Every obstacle leads to something positive! This Greek saying has been proven true-- at least for Kyriakos Mitsotakis.
If November's election had not been such a fiasco, it is very likely that the second round would have entailed a showdown between Meimarakis and Tzitzikostas. The delay gave Kyriakos the time to bolster his candidacy, to present himself as the bearer of a banner of renewal, to pull people to the ballot boxes, and to develop a momentum that had been evident from the first round. If the electoral list was open, if more voters could have registered on that second Sunday, the victory would have been much easier.
Now, with the given electorate, he has had to face two obstacles. One obstacle was the average age of the electorate: Would voters, aged between 55 and 60 years, trust a man who is either their same age or even younger? The other obstacle was the Mitsotakis family name, and the risk it had of drawing opposition from Karamanlis supporters.
The obstacles were actually less problematic than they seemed. A few hours before the ballots were to be cast, I found myself in a typical village in Serres. I found that in an environment of older people who would typically identify with Karamanlis, Mitsotakis actually managed to achieve a small lead against Meimarakis. It was evident that while the Meimarakis camp expected a 65-35 victory, the election was actually completely up for grabs.
"I believe that the key to Mitsotakis' win was that he has consistently expressed the people's desire for an alternative solution to today's governmental majority."
It turned out that the rampant rumors about Meimarakis being Karmanlis' and Pavlopoulos' chosen one (two men who are supposed to be "in cahoots" with Tsipras) was a higher obstacle to overcome for the candidate. Because the basic motive that brought citizens to the ballot boxes --at numbers higher than expected-- was the eagerness to signify to the government that their tolerance was fading. They also wanted to express their hopes for SYRIZA 2.0-- for the government to become a new Nea Dimokratia, that would express something more than the traditional structure and offer a truly alternative solution.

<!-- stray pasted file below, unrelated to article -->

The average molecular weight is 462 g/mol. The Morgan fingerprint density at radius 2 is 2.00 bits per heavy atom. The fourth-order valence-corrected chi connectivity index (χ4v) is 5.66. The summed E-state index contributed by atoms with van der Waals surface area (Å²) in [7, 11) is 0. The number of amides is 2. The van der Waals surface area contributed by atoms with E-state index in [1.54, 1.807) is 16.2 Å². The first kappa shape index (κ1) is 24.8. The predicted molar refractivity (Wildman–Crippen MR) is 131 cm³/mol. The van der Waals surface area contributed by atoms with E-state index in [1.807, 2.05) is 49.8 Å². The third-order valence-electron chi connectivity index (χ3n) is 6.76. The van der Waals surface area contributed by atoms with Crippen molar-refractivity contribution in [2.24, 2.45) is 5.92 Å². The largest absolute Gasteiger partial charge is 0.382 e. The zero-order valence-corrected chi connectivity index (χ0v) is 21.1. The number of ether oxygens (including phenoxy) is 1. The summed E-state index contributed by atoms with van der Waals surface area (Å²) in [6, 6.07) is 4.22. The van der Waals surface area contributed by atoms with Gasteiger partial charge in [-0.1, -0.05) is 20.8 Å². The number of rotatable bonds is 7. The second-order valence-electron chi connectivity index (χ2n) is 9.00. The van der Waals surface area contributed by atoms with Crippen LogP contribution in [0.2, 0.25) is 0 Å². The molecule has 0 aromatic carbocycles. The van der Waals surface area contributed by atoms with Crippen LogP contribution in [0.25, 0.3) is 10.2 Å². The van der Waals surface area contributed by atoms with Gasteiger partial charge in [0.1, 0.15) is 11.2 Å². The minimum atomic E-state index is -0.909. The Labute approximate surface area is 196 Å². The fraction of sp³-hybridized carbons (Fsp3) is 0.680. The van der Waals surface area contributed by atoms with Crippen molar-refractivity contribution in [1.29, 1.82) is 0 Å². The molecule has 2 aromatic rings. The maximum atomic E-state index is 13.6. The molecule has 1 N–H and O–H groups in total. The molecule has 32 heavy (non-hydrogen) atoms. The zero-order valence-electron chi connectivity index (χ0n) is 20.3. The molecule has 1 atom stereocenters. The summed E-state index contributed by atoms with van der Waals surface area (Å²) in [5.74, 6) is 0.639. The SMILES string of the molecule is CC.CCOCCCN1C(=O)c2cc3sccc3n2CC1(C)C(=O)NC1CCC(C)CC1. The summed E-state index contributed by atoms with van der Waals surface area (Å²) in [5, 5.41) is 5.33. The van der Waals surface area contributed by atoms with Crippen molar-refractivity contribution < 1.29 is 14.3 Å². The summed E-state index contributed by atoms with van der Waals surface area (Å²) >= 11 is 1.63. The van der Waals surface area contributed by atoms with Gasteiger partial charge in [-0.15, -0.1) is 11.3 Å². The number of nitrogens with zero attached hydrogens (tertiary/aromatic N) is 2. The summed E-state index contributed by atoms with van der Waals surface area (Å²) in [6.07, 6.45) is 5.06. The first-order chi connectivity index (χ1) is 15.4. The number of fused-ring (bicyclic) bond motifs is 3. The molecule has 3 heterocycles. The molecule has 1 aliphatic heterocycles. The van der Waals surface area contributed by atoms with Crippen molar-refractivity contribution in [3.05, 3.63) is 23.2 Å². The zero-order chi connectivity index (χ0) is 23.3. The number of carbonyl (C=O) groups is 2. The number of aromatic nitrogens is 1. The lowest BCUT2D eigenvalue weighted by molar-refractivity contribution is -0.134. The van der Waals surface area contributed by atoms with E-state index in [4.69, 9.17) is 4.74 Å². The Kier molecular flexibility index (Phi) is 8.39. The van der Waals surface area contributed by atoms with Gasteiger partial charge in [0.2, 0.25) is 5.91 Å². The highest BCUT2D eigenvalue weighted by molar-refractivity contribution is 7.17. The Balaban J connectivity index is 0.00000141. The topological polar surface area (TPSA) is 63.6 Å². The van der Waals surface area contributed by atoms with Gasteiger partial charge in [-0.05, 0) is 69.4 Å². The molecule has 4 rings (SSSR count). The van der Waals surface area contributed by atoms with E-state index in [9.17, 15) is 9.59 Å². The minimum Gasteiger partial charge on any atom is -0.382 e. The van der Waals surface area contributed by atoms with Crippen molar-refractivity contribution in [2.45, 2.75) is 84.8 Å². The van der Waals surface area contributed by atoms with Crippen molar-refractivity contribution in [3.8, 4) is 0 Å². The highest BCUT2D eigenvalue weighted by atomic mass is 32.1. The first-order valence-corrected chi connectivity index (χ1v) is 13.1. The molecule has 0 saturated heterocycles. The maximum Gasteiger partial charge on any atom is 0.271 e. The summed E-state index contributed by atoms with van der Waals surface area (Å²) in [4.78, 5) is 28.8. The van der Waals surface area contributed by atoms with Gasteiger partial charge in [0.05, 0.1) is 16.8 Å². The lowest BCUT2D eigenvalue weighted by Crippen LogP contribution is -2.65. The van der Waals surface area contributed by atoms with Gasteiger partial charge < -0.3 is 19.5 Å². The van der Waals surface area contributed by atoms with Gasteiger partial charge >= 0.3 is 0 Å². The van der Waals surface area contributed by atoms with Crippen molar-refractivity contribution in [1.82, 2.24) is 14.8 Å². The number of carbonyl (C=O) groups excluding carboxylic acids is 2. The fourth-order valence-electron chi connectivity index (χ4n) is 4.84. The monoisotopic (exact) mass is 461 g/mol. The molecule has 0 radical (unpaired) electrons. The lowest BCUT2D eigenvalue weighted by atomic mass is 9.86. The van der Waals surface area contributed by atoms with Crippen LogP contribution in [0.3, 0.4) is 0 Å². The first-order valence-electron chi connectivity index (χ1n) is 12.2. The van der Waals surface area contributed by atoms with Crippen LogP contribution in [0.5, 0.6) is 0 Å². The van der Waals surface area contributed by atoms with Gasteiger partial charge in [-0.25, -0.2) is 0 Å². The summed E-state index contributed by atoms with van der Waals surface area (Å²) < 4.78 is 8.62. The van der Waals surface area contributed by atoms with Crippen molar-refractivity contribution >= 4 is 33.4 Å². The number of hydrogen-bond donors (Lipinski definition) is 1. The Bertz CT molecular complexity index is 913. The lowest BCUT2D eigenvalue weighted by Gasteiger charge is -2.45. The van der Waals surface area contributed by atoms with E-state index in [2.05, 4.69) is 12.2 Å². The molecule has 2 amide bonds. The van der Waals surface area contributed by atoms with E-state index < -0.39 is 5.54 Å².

Kyriakos Mitsotakis casts his ballot at a polling station in Athens on January 10, 2016.(Angels Tzortzinis/AFP/Getty Images)
I believe that the key to Mitsotakis' win was that he has consistently expressed the people's desire for an alternative solution to today's governmental majority. That's what made his candidacy strong. It may, however, also prove to be a big problem the morning after, if the anger of some of his constituents traps him in frontal opposition, and if it stops him from moving flexibly or with consensus.
Mitsotakis' challenge is to express the voice of the people who are not represented-- the almost two million voters that took part in elections until 2009, and have since stopped voting in disappointment. These voters, who have been absent from previous electoral showdowns but remain, in effect, voters, are not the same as the fanatics with extreme convictions. The fanatics continue to vote. People who choose not to vote place themselves in the center of the political spectrum, or have a "lukewarm" relationship to politics. These are the ones that Mitsotakis must win over, so that the electoral body of 2015 (5.5 million) may match the electoral body of 2009 (7 million) or 2004 (7.5 million). And of course he is not going to persuade them by adopting extremely polarizing discourse, but by renewing his party.
The election of Mitsotakis is also a challenge on the level of government. Tsipras' first reaction seems to be defensive and polarizing. But in reality, a reconstruction of the centre-right gives SYRIZA the motive and the opportunity to accelerate its own slow-moving ideological reconstitution. It pushes its transformation into that which members such as Pitsiorlas or Papadimoulis have been heralding-- a new, reformist, anti-statist, European progressive "center-left" (for lack of a better term).
An optimist would say that Mitsotakis' election has invigorated political life once again. It has also blurred the longstanding line between the reformers and the anti-reformers, yielding a more creative playing field.
This post was originally published on HuffPost Greece. It has been translated into English and edited for clarity.